You are thinking of the EB-5 program. You have to invest money (500k - 1mm) in job creating entities and money needs to be at risk. If you're thinking about getting involved with one of these programs to obtain a green card, you not only need an immigration attorney but you ABSOLUTELY need a securities attorney to review the offering documents and bona fides of the offering. Further, EB-5 sponsors charge a service fee on top of the investment, usually 2-10%.
You are going to need to retain counsel to ascertain your options. In addition to AVVO, the Wyoming Bar Association has a referral program that may be of interest:
The Arkansas Attorney General has a very good website on victim's rights. I would consult this first and then call the Arkansas Bar Association for a referral:
If the income is being received in the US, you're going to at least have to file a tax return and obtain an EIN. If your company is incorporated in Wyoming, you will need to ensure that you do not physically maintain assets in Wyoming.
I am admitted in Wyoming would be pleased to assist further.
Trading currency is a full time occupation that requires large amounts of leverage to create the investment opportunity of which you speak. And the investment community out there is full of some shady characters who purport to do this.
You can, however, buy and sell ETFs in a traditional brokerage account that mimic the movement in specific currencies. That's about as far as I would go if this is your first foray in this sort of thing.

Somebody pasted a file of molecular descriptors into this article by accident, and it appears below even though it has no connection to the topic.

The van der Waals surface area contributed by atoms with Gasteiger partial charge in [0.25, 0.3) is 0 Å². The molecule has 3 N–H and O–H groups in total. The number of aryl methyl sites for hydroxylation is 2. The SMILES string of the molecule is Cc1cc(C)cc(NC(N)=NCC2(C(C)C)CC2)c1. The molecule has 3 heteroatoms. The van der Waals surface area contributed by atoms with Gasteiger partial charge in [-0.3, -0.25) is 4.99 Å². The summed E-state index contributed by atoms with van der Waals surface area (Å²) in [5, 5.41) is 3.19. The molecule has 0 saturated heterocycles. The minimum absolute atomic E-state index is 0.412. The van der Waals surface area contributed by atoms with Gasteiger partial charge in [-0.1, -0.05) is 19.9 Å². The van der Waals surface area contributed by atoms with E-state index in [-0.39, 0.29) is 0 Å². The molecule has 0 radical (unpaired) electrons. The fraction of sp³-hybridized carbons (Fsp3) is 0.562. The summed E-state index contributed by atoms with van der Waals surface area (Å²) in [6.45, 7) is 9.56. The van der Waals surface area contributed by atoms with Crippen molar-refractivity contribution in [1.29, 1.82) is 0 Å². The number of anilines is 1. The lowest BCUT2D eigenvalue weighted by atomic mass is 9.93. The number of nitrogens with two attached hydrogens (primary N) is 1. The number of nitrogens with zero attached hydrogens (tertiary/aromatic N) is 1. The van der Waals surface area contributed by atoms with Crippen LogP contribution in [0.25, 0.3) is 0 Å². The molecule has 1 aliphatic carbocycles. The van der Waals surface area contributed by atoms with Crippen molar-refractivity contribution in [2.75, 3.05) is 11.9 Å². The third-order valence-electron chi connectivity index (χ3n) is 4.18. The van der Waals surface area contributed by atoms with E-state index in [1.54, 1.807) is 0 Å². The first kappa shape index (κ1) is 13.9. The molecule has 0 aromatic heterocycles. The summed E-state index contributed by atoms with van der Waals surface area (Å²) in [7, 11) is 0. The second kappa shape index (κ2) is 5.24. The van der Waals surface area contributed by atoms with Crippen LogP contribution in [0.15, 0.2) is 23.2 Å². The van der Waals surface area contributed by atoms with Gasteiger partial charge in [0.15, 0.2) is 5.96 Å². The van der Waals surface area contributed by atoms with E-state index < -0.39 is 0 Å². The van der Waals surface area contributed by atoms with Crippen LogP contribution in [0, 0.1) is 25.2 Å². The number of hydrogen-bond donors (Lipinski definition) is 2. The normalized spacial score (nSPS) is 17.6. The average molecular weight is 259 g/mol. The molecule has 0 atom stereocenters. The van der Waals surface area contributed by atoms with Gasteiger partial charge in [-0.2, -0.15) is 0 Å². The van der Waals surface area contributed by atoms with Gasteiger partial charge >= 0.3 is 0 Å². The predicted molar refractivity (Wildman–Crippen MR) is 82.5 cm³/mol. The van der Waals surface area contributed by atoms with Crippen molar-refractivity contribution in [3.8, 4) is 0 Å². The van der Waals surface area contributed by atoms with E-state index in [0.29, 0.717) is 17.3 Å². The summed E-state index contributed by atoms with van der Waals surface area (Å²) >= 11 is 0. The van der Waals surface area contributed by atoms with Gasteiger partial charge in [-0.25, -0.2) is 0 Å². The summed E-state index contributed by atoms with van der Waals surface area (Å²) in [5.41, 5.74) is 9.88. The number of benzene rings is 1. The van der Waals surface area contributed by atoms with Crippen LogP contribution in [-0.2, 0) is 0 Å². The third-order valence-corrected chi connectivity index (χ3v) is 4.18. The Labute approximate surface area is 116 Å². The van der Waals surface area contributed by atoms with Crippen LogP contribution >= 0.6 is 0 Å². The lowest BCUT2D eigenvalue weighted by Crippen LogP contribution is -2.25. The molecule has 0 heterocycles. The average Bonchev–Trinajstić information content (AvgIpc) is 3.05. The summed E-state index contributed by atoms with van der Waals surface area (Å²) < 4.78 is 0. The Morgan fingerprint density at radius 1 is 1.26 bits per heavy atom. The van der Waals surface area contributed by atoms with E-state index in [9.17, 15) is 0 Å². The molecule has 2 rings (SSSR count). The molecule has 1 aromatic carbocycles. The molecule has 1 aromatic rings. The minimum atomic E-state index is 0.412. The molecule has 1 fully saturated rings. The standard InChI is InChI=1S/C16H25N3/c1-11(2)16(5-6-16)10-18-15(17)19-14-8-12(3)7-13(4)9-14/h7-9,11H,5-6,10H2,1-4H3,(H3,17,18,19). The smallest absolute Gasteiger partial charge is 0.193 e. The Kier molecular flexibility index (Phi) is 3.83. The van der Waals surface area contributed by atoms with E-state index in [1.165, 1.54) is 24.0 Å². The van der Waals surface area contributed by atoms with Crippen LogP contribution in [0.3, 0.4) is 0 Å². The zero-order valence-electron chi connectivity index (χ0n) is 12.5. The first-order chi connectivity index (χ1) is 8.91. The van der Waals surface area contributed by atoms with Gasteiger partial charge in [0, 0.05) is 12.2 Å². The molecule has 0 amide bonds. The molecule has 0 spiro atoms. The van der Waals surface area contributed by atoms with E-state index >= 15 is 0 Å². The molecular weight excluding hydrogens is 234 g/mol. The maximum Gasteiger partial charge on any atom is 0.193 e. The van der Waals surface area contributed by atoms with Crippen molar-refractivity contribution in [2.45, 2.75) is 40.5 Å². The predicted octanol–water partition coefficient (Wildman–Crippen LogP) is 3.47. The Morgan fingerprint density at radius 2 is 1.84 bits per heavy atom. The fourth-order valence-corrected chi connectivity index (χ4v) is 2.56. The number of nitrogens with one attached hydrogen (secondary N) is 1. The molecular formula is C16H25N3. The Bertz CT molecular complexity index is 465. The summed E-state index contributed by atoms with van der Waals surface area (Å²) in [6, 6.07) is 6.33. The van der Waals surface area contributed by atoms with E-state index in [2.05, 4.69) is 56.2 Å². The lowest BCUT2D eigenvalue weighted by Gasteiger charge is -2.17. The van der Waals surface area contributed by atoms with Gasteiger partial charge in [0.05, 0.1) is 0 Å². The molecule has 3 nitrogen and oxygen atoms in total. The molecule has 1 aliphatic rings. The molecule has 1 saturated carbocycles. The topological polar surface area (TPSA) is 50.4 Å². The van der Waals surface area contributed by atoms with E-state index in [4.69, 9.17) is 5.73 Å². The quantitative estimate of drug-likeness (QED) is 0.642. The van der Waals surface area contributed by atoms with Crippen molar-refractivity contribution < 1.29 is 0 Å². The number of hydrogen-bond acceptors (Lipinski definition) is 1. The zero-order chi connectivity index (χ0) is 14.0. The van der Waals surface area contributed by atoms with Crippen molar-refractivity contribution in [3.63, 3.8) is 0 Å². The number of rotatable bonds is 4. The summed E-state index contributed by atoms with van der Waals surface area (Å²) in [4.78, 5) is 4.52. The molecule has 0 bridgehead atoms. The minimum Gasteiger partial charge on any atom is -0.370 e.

Have you looked on the PACER website (www.pacer.gov) to see if the party actually answered as required? I trust you have spoken to opposing counsel about you seeking your own attorney. If not, do so for the purpose of getting an extension and having your new counsel appear and address the issues in your case.
Read your by-laws and follow the procedure for cancelling your partner's shares. If he's 51% it's likely you'll need his consent to cancel the shares or sell them to you for a nominal value. Document everything and make sure you have corporate minutes showing that the company has approved of the action you're taking.
If you're going to be handling funds from non-US persons, Nevada and Wyoming are often favored domiciles, although Delaware is perfectly acceptable as well. Wherever you form your LLC, however, the income you derive from it will be subject to taxes in your home state. That doesn't necessarily mean you get taxed on the investment funds you receive - you get taxed on the profits you make. All of this of course, requires legal counsel to guide you along in putting together the vehicle that will...